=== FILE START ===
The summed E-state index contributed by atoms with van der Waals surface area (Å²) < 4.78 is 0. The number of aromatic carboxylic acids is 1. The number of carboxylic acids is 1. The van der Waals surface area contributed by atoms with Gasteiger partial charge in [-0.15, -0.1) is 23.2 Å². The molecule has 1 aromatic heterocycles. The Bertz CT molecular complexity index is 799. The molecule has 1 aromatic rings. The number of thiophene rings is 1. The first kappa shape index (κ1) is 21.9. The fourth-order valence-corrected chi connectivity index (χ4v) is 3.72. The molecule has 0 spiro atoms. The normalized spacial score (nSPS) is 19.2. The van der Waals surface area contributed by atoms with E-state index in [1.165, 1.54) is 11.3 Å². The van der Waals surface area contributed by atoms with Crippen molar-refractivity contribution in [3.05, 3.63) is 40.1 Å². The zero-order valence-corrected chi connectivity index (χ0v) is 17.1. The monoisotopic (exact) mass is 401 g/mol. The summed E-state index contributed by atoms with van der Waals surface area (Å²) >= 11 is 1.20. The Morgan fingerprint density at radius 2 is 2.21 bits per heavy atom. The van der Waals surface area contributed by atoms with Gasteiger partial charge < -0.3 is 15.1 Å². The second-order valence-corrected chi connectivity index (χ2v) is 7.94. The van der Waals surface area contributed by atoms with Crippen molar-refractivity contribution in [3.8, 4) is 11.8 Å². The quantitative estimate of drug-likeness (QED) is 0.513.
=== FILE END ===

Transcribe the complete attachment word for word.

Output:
The summed E-state index contributed by atoms with van der Waals surface area (Å²) < 4.78 is 0. The number of aromatic carboxylic acids is 1. The number of carboxylic acids is 1. The van der Waals surface area contributed by atoms with Gasteiger partial charge in [-0.15, -0.1) is 23.2 Å². The molecule has 1 aromatic heterocycles. The Bertz CT molecular complexity index is 799. The molecule has 1 aromatic rings. The number of thiophene rings is 1. The first kappa shape index (κ1) is 21.9. The fourth-order valence-corrected chi connectivity index (χ4v) is 3.72. The molecule has 0 spiro atoms. The normalized spacial score (nSPS) is 19.2. The van der Waals surface area contributed by atoms with E-state index in [1.165, 1.54) is 11.3 Å². The van der Waals surface area contributed by atoms with Crippen molar-refractivity contribution in [3.05, 3.63) is 40.1 Å². The zero-order valence-corrected chi connectivity index (χ0v) is 17.1. The monoisotopic (exact) mass is 401 g/mol. The summed E-state index contributed by atoms with van der Waals surface area (Å²) >= 11 is 1.20. The Morgan fingerprint density at radius 2 is 2.21 bits per heavy atom. The van der Waals surface area contributed by atoms with Gasteiger partial charge < -0.3 is 15.1 Å². The second-order valence-corrected chi connectivity index (χ2v) is 7.94. The van der Waals surface area contributed by atoms with Crippen molar-refractivity contribution in [3.8, 4) is 11.8 Å². The quantitative estimate of drug-likeness (QED) is 0.513.